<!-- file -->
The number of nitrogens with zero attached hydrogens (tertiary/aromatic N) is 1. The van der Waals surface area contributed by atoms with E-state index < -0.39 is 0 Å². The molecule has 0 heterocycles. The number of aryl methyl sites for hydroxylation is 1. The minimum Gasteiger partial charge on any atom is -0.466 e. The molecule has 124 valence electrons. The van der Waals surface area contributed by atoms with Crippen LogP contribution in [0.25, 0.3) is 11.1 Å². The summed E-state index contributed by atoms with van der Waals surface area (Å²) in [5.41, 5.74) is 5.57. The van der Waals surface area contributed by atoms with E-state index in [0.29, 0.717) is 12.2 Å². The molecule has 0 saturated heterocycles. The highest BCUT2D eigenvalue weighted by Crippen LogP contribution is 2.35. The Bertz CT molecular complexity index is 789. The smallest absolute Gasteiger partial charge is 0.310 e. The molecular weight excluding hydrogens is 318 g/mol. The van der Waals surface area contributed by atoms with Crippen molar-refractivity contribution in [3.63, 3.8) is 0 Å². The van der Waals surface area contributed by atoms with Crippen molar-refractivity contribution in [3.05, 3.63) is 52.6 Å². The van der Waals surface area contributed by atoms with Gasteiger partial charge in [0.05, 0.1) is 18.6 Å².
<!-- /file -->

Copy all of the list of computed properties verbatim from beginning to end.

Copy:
The number of nitrogens with zero attached hydrogens (tertiary/aromatic N) is 1. The van der Waals surface area contributed by atoms with E-state index < -0.39 is 0 Å². The molecule has 0 heterocycles. The number of aryl methyl sites for hydroxylation is 1. The minimum Gasteiger partial charge on any atom is -0.466 e. The molecule has 124 valence electrons. The van der Waals surface area contributed by atoms with Crippen LogP contribution in [0.25, 0.3) is 11.1 Å². The summed E-state index contributed by atoms with van der Waals surface area (Å²) in [5.41, 5.74) is 5.57. The van der Waals surface area contributed by atoms with E-state index in [0.29, 0.717) is 12.2 Å². The molecule has 0 saturated heterocycles. The highest BCUT2D eigenvalue weighted by Crippen LogP contribution is 2.35. The Bertz CT molecular complexity index is 789. The smallest absolute Gasteiger partial charge is 0.310 e. The molecular weight excluding hydrogens is 318 g/mol. The van der Waals surface area contributed by atoms with Crippen molar-refractivity contribution in [3.63, 3.8) is 0 Å². The van der Waals surface area contributed by atoms with Crippen molar-refractivity contribution in [3.05, 3.63) is 52.6 Å². The van der Waals surface area contributed by atoms with Gasteiger partial charge in [0.05, 0.1) is 18.6 Å².